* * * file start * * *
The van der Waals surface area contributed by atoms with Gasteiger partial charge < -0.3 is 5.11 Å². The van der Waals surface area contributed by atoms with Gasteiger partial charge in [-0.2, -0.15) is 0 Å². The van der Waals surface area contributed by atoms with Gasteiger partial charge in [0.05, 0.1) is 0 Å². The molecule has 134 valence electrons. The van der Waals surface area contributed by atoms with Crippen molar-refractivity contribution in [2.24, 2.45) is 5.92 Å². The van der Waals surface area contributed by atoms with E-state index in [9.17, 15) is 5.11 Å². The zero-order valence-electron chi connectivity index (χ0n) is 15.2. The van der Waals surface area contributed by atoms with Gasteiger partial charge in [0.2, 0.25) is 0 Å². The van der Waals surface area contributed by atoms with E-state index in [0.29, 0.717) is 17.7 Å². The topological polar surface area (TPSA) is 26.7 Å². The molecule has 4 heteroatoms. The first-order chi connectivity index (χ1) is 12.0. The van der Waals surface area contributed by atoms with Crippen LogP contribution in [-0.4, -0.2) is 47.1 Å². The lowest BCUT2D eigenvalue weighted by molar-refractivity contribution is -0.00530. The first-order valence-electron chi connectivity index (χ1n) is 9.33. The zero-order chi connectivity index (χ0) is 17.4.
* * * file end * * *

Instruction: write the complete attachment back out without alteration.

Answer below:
The van der Waals surface area contributed by atoms with Gasteiger partial charge < -0.3 is 5.11 Å². The van der Waals surface area contributed by atoms with Gasteiger partial charge in [-0.2, -0.15) is 0 Å². The van der Waals surface area contributed by atoms with Gasteiger partial charge in [0.05, 0.1) is 0 Å². The molecule has 134 valence electrons. The van der Waals surface area contributed by atoms with Crippen molar-refractivity contribution in [2.24, 2.45) is 5.92 Å². The van der Waals surface area contributed by atoms with E-state index in [9.17, 15) is 5.11 Å². The zero-order valence-electron chi connectivity index (χ0n) is 15.2. The van der Waals surface area contributed by atoms with Gasteiger partial charge in [0.2, 0.25) is 0 Å². The van der Waals surface area contributed by atoms with E-state index in [0.29, 0.717) is 17.7 Å². The topological polar surface area (TPSA) is 26.7 Å². The molecule has 4 heteroatoms. The first-order chi connectivity index (χ1) is 12.0. The van der Waals surface area contributed by atoms with Crippen LogP contribution in [-0.4, -0.2) is 47.1 Å². The lowest BCUT2D eigenvalue weighted by molar-refractivity contribution is -0.00530. The first-order valence-electron chi connectivity index (χ1n) is 9.33. The zero-order chi connectivity index (χ0) is 17.4.